Since re-joining F1 as a constructor in 2016 Renault had made steady progress up the grid, but this year has been a bit of a setback. The R.S.19 has shown impressive pace at a number of races, but at others it as been way off the pace and instead of fighting McLaren to be the top midfield team, Daniel Ricciardo and Nico Hulkenberg have more often been in the company of the Toro Rossos and Racing Points.
To try and get back on the right track, the team is reshuffling its technical department for next year. Current Head of Aerodynamics Peter Machin is leaving to be replaced by former Williams man Dirk de Beer, but perhaps the biggest signing is that of Pat Fry. He spent much of his career with McLaren before moving to Ferrari in 2011, where he stayed until 2014. After a period of ‘gardening leave’, he worked with Manor before returning to McLaren in 2018, where his task was to help rebuild the team until James Key was able to join from Toro Rosso.
It seems Fry’s influence has paid off for the Woking squad as McLaren is currently enjoying its best season for quite some time and, with Andreas Seidl becoming the team principal, looks to be on the right path to recovering some of the form that disappeared during the Honda years.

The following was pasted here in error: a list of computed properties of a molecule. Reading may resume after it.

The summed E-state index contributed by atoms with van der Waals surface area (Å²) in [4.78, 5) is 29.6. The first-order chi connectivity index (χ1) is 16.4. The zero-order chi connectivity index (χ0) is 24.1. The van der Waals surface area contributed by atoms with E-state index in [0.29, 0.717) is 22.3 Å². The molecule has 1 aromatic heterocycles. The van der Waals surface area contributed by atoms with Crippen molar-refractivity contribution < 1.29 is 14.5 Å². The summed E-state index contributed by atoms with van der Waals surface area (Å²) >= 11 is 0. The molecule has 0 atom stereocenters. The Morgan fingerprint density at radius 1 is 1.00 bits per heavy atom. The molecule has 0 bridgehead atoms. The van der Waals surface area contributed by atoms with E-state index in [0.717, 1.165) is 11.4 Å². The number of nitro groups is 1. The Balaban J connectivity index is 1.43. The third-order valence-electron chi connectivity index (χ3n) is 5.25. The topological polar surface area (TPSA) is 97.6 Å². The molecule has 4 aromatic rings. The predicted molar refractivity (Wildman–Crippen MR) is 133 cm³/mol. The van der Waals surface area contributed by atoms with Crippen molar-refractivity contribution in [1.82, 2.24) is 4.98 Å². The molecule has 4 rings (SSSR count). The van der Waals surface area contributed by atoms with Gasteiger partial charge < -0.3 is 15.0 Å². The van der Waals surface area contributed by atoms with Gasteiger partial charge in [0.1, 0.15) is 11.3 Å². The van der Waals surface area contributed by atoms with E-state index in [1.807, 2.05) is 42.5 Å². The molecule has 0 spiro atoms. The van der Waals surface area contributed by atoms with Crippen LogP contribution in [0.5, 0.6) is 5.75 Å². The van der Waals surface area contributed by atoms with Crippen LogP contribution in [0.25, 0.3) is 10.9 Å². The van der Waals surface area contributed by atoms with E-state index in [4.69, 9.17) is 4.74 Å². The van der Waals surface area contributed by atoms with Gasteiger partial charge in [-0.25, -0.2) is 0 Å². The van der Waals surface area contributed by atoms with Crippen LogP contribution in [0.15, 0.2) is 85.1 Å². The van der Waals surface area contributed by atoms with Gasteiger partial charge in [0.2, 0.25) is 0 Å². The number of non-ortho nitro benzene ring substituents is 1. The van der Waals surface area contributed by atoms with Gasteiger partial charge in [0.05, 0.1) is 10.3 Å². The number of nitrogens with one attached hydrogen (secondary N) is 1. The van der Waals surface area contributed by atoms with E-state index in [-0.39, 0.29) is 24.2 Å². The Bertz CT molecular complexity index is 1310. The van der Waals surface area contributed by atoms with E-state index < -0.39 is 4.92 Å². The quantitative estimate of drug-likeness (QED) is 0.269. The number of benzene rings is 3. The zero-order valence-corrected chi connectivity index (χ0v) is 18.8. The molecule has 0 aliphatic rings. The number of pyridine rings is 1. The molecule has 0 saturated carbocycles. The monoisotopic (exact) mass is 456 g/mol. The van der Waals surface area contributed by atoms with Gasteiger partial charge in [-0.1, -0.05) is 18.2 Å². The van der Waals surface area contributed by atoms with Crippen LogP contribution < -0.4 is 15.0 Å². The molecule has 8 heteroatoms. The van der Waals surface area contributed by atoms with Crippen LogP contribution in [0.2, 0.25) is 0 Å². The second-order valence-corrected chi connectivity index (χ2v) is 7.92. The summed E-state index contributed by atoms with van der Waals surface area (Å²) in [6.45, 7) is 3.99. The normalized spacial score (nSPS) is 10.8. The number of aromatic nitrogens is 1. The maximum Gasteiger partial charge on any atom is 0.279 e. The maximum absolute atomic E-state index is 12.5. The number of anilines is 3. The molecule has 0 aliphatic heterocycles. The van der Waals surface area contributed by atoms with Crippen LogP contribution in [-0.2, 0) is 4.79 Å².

Renault seems to like what it’s seen from Fry and has decided to snap him up as well. Though his exact role hasn’t yet been announced, it’s likely that he’ll work in the technical department headed by executive director Marcin Budkowski, who worked with Fry at McLaren during his first stint there. Team principal Cyril Abiteboul told Autosport:
“It’s a good add, it’s a great opportunity. Marcin and him have a relationship that goes way back to their days at McLaren. They have a great working relationship, which is what we need to build – a strong team around Marcin who will remain in charge of day to day operations at Enstone. That’s what we’ve done.
“We’re working with McLaren on the release. He’s got contractual commitments and that’s absolutely fine, there’s no rush, he’s part of the long term plan.”
Renault still means business, then – that’s a lot of fairly big names coming into the fold in the technical department. Will it help propel Renault towards the front, or might it be a case of too many cooks?